But there are other instruments than organ here on Dos Machos. There are vocals (dry, wry, and perfectly matched to the music), bass (funky, quirky, and owing a great amount of tribute to Cake), and drums (well-matched to the sound- never invasive, but never too quiet or lost in the sound). Notice an absence? That’s right- there’s only occasional guitar on this album, and the great thing is that I didn’t even notice. That’s how well the All-Stars have pulled off a no-guitar band- it took me a look at the credits to realize that there’s a guest guitarist whenever a guitar plays. The sound is so full without it that you just don’t miss guitars. That’s pretty awesome.

“Bender to Ender” is a hilarious ‘roll-your-windows-down-and-sing’ song, with its great lyrics, catchy melody, and awesome bass line. You’ll memorize this one. On a slightly mellower note, “My Key” is great at being a little more melancholy. The keys work brilliantly here, fusing with the vocals to create a great feel for the song.

The All-Stars are hilarious, fun, and unique. This isn’t as fun as Cake’s music (the All-Stars haven’t written a bluegrass song about seatbelts yet), but it will definitely register up near them in the fun scale. I would highly recommend this album to anyone- because sometimes you just have to sit back and let the music keep you afloat.

-Stephen Carradini

independentclauses@hotmail.com

Shimmer-S/t

shimmerBand Name: Shimmer
Album Name: S/t
Best element: Radio-ready perfection.
Genre: Good pop.
Website: www.shimmerrock.com
Label name: Cake Records (www.cakerecords.com)

Band e-mail: shimmer@cakerecords.com

Within 30 seconds, I had compared Shimmer’s “Don’t Trip on Your Way Out” to Maroon 5’s work. In under a minute, I liked “Don’t Trip…” more than any of Maroon 5’s songs. In under 8 minutes (two songs) I found myself decrying an injustice: how is Maroon 5 signed to a major and not Shimmer? Shimmer is funkier, jazzier, more guitar-oriented (thank you Shimmer…thank you), and with an equally, if not more, seductively-voiced frontman. It’s the perfect set-up for a pop group in today’s scene- and what’s more is that I actually find myself replaying Shimmer’s self-titled album, whereas I get tired of Maroon 5’s Songs about Jane very quickly.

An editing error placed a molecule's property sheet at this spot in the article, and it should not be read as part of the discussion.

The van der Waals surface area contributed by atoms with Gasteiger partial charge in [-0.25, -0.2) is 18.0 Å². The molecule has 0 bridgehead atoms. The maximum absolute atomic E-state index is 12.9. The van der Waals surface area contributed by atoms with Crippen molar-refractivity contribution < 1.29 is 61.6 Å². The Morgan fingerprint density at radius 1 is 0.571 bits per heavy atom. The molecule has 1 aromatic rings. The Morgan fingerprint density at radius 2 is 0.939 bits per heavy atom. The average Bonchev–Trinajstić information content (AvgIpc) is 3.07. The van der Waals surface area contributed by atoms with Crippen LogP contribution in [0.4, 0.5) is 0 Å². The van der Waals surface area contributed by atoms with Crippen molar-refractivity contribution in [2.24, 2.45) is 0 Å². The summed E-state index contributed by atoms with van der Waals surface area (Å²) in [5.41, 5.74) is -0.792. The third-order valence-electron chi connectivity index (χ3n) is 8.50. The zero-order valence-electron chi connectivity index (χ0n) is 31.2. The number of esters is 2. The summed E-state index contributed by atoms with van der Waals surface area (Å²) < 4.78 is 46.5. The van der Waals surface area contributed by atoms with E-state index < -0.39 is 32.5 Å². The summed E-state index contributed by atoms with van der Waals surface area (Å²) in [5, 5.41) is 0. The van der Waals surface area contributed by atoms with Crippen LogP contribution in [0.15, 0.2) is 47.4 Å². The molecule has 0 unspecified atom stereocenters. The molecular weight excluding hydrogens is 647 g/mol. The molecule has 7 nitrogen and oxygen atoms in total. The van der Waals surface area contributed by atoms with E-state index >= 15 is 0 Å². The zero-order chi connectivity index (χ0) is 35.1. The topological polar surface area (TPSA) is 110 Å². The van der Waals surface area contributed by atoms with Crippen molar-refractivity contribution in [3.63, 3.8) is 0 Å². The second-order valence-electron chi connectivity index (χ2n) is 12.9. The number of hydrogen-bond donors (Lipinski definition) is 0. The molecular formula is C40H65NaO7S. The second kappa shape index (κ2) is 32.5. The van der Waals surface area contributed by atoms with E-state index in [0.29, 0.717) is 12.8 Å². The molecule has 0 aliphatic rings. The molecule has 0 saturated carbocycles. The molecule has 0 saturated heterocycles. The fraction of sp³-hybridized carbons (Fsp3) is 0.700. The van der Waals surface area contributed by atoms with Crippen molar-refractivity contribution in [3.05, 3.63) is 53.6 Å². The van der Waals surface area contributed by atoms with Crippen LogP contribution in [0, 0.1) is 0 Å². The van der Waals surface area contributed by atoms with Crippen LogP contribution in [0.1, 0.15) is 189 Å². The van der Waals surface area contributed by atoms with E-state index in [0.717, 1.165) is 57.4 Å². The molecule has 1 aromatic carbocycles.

And it’s all because of that guitar. The lead songwriter in Shimmer is actually a guitarist, as opposed to Maroon 5. This leads to some great guitar lines, such as the immediate, “listen to this NOW” grab of “Don’t Trip”, the funky stomp of “Shoulda Known”, the all-out rock of “Who Loves Ya”, and the various pop/funk lines that generate the bulk of this album (“The Violence of Love”, “Crazy But True”, “Sweet Love”). The bass is suitably fine- slappin, bumpin, and generally being funky. It’s right how you expect it- and trust me, there’s never been a time that I enjoyed predicting music except for Shimmer. It just feels right.

It feels so right- especially in the area of vocals, where skip perabo beats everyone. The range is impeccable, the gruffness employed perfectly, the falsetto in top form- there’s just absolutely nothing you can put down in his voice. It’s a fine-tuned instrument of the highest quality.